The Great Lakes create unique weather patterns. One of those weather patterns is lake effect snow. Lake effect snowstorms occur in only three places in the world: the Great Lakes, the east shore of Hudson Bay and along the west coasts of the Japanese islands of Honshu and Hokkaido. While people in the snow belt regions have learned to adapt, living near the lakes and experiencing lake effect snow still affects the economy and culture in significant ways. For example, winter sports like skiing and snowmobiling are major industries in some snow areas. This lesson explores how the Great Lakes influence lake effect snow, other factors that contribute to it and ways of reading weather conditions to forecast lake effect storms.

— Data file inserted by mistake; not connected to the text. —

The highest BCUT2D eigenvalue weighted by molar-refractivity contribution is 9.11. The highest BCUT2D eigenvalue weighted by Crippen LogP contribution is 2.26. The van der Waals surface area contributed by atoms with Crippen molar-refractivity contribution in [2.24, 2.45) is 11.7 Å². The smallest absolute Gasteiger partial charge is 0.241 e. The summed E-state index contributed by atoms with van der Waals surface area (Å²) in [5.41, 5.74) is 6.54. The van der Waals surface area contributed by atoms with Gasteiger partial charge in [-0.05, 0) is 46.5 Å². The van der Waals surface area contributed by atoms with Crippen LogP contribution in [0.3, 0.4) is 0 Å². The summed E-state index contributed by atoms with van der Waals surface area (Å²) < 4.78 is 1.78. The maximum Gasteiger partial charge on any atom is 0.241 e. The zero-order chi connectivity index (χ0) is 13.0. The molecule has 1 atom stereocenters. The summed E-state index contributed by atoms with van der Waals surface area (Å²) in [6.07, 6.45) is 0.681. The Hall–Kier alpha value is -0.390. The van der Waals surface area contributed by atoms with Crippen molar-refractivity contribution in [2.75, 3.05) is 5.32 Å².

- Describe the factors that create lake effect snow.
- Describe how differences in lake and air temperature relate to lake effect snow.
- Describe weather conditions associated with the movement of frontal boundaries across the Great Lakes region.
- Describe how hills and highlands help form clouds and precipitation.
- Describe how cities and industrial areas are related to lake effect snow.